July 4: The Curse of Fireworks and Pets

peg mcnichol dog in bed

By Kevin C. Madigan

Every year, thousands of domestic pets all over the country get scared out of their wits by fireworks on Independence Day, and even worse, by thoughtless people who blast firearms into the air to “celebrate” the occasion.

Dogs, with their acute hearing, are most vulnerable to loud noise and are especially sensitive to the repetitive cacophony of a firework show.

July 4 and New Year’s Eve share the dubious distinction of causing more pets to go astray annually than at any other time. Animal Control Services reports a 30% increase nationwide in lost pets from July 4 to July 6, and July 5 is said to be the busiest day of the year at animal shelters. Nationwide statistics indicate only 14% of lost pets are returned to their owners.

Here are some recommendations to avoid having your freaked-out pet disappear on you:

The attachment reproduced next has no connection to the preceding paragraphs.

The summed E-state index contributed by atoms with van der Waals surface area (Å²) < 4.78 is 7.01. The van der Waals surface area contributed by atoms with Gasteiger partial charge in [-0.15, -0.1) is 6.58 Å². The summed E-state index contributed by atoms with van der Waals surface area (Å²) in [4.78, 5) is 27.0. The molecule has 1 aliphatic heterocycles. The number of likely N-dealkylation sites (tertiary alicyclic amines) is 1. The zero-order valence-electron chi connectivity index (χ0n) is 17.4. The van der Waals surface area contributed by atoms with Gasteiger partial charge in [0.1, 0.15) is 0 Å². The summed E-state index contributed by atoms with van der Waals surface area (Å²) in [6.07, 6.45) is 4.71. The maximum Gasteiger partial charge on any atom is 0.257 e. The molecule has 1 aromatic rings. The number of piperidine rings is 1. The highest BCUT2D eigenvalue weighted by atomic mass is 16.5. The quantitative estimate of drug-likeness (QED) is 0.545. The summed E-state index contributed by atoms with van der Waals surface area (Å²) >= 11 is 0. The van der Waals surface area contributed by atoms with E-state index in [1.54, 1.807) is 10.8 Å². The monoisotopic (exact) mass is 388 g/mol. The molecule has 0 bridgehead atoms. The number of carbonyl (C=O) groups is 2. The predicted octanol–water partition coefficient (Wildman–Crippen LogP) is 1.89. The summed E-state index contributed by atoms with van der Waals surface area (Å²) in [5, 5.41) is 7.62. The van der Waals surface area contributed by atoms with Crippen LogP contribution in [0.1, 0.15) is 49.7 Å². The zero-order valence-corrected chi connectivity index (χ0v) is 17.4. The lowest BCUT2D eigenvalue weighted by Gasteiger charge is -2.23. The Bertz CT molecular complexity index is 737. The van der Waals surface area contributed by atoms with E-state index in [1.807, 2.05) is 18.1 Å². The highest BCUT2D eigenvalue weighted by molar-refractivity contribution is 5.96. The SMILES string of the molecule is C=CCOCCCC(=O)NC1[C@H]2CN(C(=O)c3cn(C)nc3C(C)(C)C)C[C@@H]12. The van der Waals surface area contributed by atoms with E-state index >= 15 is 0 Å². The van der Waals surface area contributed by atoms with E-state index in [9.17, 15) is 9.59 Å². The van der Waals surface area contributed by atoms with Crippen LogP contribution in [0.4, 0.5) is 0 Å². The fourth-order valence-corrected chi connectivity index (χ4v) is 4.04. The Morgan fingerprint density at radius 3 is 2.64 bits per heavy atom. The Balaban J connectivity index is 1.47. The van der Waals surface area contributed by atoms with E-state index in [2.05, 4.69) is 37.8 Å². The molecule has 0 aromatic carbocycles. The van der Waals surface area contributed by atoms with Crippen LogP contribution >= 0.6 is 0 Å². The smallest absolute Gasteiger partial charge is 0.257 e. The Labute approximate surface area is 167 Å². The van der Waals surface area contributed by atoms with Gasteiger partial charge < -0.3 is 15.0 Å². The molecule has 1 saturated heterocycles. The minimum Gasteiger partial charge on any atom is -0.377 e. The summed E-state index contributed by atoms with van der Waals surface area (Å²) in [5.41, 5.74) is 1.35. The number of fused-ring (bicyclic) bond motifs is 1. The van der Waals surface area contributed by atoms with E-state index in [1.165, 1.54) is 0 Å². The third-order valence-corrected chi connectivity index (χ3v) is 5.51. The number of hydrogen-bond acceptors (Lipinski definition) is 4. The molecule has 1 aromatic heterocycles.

If you’re going out to see fireworks, leave the poor animals at home. Keep them inside a safe, quiet part of the house. Give them water and put on some soothing music. It may help drown out the noise outside.

Plan in advance. If your pet is particularly skittish, consider using a tranquilizer recommended by your vet. And always make sure there’s a collar and tag attached, just in case.

Dogs tend to hide for days after escaping, and only emerge when they feel the danger has passed. Keep checking with shelters and neighbors!

"Keep your dogs inside and secure beginning tonight (July 3) through Monday," advises a Facebook post from the Atlanta Underdog Initiative. "A lot of people are starting celebrations early."

Photos by Peg McNichol

peg mcnichol fireworks
peg mcnichol fireworks